“Asters, like prophets, are without honor in their own country,” said Louise Wilder Beebe. Known as “Michaelmas Daisies” because they bloom around St. Michaelmas Day on September 29, asters are held in high esteem by English and other European gardeners, while we in the United States distain them as common weeds. They have to compete with the vigorously promoted Asian chrysanthemums that are available at the grocery store, the hardware store, big-box stores, roadside stands, and the pumpkin farm, and asters come out a distant second.
My house in September
Our native asters, however, are the last act in our vast prairie drama and their purple, lavender, azure, mauve, and white palette is dazzling. Aster cultivars, such as ‘Purple Dome’, ‘Alma Potschke’, and ‘October Skies’ are readily available at garden centers, but you will have to look further for the equally beautiful straight species asters. They are available at native plant nurseries and through native plant catalogs or, even better, from friends.
Five asters dominate my prairie garden in fall:
Smooth Blue Aster
Sky Blue Aster
New England Aster
Smooth Blue Aster (Symphyotrichum laeve) is lavender, not blue, but it does have smooth leaves and stems. Its dark green leaves clasp the stems, a characteristic that makes this plant easy to identify. In the garden it grows up to 4’ tall in a narrow, upright fashion, but grows only 1-2’ in the densely crowded prairie.
The colorful autumn leaves of Foxglove Beardtongue (Penstemon digitalis)contrast beautifully with Smooth Blue Aster.
I planted Sky Blue Aster in my garden many years ago, but it disappeared and I’ve never replaced it. This photo was taken at Morton Arboretum where it pairs up beautifully with the autumn copper-colored Little Bluestem. Sky Blue Aster used to have a beautiful scientific name–Aster azureus. It has now been re-named Symphyotrichum ooleniangiense.
Sky Blue Aster in June’s garden with Prairie Dropseed 10/3/10. Open panicles of long-stalked, sky blue daisies bloom at the tops of 2-4’ tall stalks. In the wild they are found in dry prairie remnants and sandy Black Oak savannas in bloom from late August to early November.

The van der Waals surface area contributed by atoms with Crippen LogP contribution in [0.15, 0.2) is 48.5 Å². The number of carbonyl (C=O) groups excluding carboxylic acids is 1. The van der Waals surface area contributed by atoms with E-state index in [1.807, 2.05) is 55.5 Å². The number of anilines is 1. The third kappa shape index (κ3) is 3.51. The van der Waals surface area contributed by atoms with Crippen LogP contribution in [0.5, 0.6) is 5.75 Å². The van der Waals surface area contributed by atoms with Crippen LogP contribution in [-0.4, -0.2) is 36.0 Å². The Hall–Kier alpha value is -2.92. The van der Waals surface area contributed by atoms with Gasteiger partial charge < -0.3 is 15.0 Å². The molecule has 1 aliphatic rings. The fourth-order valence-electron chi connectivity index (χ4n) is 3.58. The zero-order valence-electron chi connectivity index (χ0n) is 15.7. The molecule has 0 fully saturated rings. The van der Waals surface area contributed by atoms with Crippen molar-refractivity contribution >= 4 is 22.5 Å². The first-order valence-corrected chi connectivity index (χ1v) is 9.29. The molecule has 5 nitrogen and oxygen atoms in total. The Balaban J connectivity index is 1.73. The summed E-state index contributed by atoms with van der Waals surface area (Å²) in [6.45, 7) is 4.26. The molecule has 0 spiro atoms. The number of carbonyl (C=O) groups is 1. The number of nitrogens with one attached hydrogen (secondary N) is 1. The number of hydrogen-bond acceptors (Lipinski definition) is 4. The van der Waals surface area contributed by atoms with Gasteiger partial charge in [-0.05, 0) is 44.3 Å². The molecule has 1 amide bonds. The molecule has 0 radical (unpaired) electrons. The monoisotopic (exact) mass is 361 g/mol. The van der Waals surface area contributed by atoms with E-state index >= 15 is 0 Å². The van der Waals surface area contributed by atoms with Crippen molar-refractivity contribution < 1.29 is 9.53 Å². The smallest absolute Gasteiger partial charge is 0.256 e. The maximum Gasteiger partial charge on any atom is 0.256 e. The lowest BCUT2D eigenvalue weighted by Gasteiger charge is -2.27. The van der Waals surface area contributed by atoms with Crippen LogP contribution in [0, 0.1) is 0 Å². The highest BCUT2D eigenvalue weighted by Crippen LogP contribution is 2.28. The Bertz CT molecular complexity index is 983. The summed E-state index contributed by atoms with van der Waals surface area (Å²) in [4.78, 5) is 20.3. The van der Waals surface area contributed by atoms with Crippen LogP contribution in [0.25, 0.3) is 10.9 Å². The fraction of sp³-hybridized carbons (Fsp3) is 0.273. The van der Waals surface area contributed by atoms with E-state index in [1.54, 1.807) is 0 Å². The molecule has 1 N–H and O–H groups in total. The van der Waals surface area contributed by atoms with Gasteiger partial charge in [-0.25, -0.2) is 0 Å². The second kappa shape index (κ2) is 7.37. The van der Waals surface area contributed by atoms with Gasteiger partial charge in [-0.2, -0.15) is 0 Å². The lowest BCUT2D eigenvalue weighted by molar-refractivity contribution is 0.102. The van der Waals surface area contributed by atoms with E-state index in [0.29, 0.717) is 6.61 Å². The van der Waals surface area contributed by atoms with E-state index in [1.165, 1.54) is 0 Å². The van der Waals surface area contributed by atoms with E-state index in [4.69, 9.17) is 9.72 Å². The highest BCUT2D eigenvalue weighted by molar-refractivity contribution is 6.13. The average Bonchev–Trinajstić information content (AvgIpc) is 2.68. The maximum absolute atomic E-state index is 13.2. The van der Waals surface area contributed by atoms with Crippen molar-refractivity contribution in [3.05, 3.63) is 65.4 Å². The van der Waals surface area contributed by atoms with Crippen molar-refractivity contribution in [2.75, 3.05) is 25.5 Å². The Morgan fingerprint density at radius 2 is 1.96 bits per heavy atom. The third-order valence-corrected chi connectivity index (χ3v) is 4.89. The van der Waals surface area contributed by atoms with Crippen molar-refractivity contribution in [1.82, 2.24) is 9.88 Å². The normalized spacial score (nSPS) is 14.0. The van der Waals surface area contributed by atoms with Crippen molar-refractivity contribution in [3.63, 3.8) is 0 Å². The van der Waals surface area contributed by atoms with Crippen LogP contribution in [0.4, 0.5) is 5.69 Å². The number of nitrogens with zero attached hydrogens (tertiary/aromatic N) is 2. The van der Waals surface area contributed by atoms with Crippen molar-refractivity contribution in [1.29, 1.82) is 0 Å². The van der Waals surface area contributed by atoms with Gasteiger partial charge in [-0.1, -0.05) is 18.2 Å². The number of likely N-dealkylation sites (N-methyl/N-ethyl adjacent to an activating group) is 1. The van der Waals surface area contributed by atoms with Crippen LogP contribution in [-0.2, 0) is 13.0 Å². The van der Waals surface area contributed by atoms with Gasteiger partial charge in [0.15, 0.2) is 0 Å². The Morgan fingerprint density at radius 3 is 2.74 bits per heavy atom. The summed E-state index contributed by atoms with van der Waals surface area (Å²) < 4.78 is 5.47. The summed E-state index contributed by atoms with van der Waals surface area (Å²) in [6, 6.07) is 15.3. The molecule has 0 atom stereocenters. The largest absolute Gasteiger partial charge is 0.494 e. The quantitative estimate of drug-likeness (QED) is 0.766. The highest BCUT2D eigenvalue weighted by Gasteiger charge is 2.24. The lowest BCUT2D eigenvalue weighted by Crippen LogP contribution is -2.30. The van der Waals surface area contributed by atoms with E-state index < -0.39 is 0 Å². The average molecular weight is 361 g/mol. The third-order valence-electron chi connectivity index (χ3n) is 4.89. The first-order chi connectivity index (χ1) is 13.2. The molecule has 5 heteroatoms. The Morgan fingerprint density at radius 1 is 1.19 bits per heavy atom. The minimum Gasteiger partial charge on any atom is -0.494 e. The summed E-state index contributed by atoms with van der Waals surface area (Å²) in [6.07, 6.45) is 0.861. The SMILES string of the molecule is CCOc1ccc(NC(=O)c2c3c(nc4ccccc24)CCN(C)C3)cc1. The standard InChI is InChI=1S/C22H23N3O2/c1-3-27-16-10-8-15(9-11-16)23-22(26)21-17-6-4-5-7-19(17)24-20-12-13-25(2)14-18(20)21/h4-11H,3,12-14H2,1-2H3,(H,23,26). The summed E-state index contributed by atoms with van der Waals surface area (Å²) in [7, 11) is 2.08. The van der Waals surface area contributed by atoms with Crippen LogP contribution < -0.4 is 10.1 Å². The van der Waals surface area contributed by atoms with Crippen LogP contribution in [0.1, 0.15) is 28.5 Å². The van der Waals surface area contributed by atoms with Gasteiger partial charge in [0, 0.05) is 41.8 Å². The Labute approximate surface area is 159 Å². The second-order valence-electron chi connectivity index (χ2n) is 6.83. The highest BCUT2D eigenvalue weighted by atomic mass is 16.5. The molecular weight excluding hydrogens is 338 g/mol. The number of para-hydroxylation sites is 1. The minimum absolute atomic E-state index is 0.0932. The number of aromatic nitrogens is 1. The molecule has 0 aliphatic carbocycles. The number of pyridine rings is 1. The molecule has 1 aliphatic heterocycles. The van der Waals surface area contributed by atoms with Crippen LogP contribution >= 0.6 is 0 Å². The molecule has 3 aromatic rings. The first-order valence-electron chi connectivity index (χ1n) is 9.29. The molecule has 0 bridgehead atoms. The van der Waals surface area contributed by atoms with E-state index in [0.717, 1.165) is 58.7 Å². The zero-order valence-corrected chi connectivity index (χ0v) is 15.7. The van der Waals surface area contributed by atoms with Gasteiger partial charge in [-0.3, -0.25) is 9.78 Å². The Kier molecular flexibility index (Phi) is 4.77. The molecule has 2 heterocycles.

The most colorful and best known of the species asters is New England Aster (Symphyotrichum novae-angliae), with intense purple or occasionally rosy flowers that bloom from early September to the end of October. An upright, multi-stemmed plant, it grows 2-4’ tall on leafy stems. It is a common resident of wet and mesic prairies, calcareous fens, moist meadows, and conversely, dry pastures, roadsides, and railroad tracks. It grows well in clay soils.
Heath Aster (Symphyotrichum ericoides), named for its narrow heath-like leaves, grows 2 1/2 -3’ tall and around; its elongated clusters of tiny, white stars begin to bloom mid-September and carry on through mid-October. Common in remnants of dry prairie and along railroad rights-of-way, it can also be found in moister prairies, says Plants of the Chicago Region.
Heath Aster and New England Aster growing together in my garden.
Aromatic Aster (Symphyotrichum oblongifolium) forms a 2-3’ soft, billowing mound covered with 1 1/2 “ daisies with pointed, deep violet rays and yellow discs (turning to burgundy with age) that bloom over a long period of time, from mid-September through the end of October. Indigenous to hill prairies, it is rare in the wild; nevertheless it flourishes in my garden, spreading quickly by rhizomes and seeds. It does, however, need a well-drained situation–it won’t survive in clay soil. Combine it with the now copper-colored Little Bluestem.
Cut back tall asters by one-half at the end of June and again at the end of July to make them branch out and inhibit their tall growth somewhat.
A melange of asters grow along my front sidewalk–New England, Smooth Blue, Heath, and Aromatic. The copper Little Blue Stem is a stunning contrast to the purple, azure, and white asters.
Smooth Blue, Heath, and Aromatic Aster on my west parkway.
In addition to being stunningly beautiful, asters are butterfly magnets–
Two Monarchs on New England Aster
Even better–I have records of a Buckeye migrating on 21 October 2011 and 8 October 2013, both times spending the day in the Aromatic Aster in the front yard.